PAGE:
Patti Neighmond

Award-winning journalist Patti Neighmond is NPR's health policy correspondent. Her reports air regularly on NPR newsmagazines All Things Considered, Morning Edition and Weekend Edition.

Based in Los Angeles, Neighmond has covered health care policy since April 1987. She joined NPR's staff in 1981, covering local New York City news as well as the United Nations. In 1984, she became a producer for NPR's science unit and specialized in science and environmental issues.

Neighmond has earned a broad array of awards for her reporting. In 1993, she received the prestigious George Foster Peabody Award for coverage of health reform. That same year she received the Robert F. Kennedy Award for a story on a young quadriplegic who convinced Georgia officials that she could live at home less expensively and more happily than in a nursing home. In 1990 she won the World Hunger Award for a story about healthcare and low-income children. Neighmond received two awards in 1989: a George Polk Award for her powerful ten-part series on AIDS patient Archie Harrison, who was taking the anti-viral drug AZT; and a Major Armstrong Award for her series on the Canadian health care system. The Population Institute, based in Washington, DC, has presented its radio documentary award to Neighmond twice: in 1988 for "Family Planning in India" and in 1984 for her coverage of overpopulation in Mexico. Her 1987 report "AIDS and Doctors" won the National Press Club Award for Consumer Journalism, and her two-part series on the aquaculture industry earned the 1986 American Association for the Advancement of Science Award.

Neighmond began her career in journalism in 1978, at the Pacifica Foundation's Washington D.C. bureau, where she covered Capitol Hill and the White House. She began freelance reporting for NPR from New York City in 1980. Neighmond earned her bachelor's degree in English and drama from the University of Maryland, and now lives in Los Angeles with her husband and two children.

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Health
4:56 am
Mon July 30, 2012

Cheer Up, It's Just Your Child Behind The Wheel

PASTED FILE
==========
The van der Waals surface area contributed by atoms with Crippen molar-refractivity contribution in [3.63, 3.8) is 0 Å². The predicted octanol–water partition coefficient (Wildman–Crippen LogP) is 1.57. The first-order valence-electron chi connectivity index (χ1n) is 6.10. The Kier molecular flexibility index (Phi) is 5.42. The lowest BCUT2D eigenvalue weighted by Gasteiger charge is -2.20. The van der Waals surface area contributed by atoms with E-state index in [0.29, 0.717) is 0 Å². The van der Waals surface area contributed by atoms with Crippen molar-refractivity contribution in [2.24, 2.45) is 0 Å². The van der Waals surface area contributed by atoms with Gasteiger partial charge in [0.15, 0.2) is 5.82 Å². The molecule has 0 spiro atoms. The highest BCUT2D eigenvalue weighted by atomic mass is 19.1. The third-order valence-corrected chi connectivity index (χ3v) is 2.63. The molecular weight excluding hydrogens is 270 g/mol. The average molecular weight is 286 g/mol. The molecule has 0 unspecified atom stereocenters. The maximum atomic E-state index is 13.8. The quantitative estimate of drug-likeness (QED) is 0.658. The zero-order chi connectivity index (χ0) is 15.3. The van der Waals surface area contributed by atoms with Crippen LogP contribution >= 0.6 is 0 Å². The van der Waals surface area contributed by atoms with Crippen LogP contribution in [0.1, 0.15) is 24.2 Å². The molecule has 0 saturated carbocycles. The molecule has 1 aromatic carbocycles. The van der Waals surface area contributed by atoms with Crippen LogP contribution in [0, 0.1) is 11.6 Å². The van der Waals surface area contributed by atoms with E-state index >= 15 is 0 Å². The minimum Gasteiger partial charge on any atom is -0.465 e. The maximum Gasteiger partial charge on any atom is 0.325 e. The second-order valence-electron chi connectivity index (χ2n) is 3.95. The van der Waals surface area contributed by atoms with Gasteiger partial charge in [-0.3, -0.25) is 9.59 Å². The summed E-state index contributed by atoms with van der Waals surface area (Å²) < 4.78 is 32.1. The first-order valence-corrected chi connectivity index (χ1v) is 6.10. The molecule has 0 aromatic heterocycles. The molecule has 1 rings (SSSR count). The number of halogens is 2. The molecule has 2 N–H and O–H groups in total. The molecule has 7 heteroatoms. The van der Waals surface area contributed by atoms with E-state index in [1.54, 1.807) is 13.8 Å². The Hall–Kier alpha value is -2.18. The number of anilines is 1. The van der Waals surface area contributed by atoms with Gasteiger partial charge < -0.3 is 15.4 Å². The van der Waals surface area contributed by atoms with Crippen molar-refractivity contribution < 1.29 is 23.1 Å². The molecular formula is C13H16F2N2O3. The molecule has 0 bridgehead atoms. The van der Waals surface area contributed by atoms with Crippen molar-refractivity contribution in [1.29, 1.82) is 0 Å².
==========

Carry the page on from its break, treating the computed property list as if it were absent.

When it comes to learning how to drive, your teen is probably as harried as you are. Research shows that scare tactics meant to instill caution, though, are less effective than kind words.
iStockphoto.com

Originally published on Mon July 30, 2012 3:41 pm

One rite of passage most teenagers look forward to and parents dread is learning how to drive. Car crashes are the No. 1 killer of teens by far, on the order of five times more than poisoning or cancer. Does that mean you should scare the daylights out of teens to encourage safe driving? Traditional driver education classes tend to do exactly that, with gruesome videos and photos of fatalities and smashed-up cars.

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Shots - Health Blog
3:25 am
Mon July 16, 2012

Is HIV Still A Death Sentence? Young People Weigh In

Young activists distribute condoms at an AIDS awareness event in Ashbury Park, N.J.
Charles Sykes AP

Originally published on Mon July 16, 2012 8:11 am

Think of this like a snapshot — a few perspectives of HIV-negative 20-somethings.

To start, we posted the following query on NPR's Facebook page:

"Thirty years ago, a positive HIV status was considered a death sentence. As treatments for the disease have advanced over the past three decades, we're wondering how younger people view the disease today."

Hundreds of people e-mailed and commented with their reactions. We also gathered reactions from young folks we met on the street.

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Shots - Health Blog
2:57 am
Mon June 25, 2012

Many Migraines Can Be Prevented With Treatments, But Few Use Them

A promising crop of new migraine treatments could alleviate the suffering of millions of Americans.
iStockphoto.com

Originally published on Tue June 26, 2012 11:36 am

Millions of Americans suffer from migraine headaches so severe they miss work, social gatherings and important family events.

But that doesn't have to be the case, according to Charles Flippen, a University of California, Los Angeles, neurologist and researcher. "Everyone says, 'Oh, well, everyone has headaches,' so they just push through and suffer in silence," says Flippen.

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The Salt
3:03 am
Mon June 18, 2012

Is The Coconut Water Craze All It's Cracked Up To Be?

John Gordon Gauld, a 35-year old artist, bikes with coconut water in New York City.
Jacob Anderson

Originally published on Mon June 18, 2012 12:48 pm

You've probably seen them in the grocery store — cans of coconut water with their come-hither photos of young, green coconuts, tops sheared off, a straw poking out, and blue and green boxes that evoke cool, tropical breezes. Some vendors even sell the real thing. Artist John Gordon Gauld enjoys fresh coconut water when he's thirsty after biking through New York City.

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Shots - Health Blog
4:31 am
Mon June 11, 2012

To Sniff Out Childhood Allergies, Researchers Head To The Farm

Contact with animals and dirty environments may be one reason farm kids are less likely to get allergies, researchers say.
iStockphoto.com

Originally published on Tue June 12, 2012 11:11 am

Allergies are on the rise these days, especially in children. Nearly half of all kids are now allergic to something, be it food, animals, or plants. Federal health officials say that rate is two to five times higher than it was 30 years ago.

And as researchers are trying to understand why, they're increasingly looking at kids who grow up on farms.

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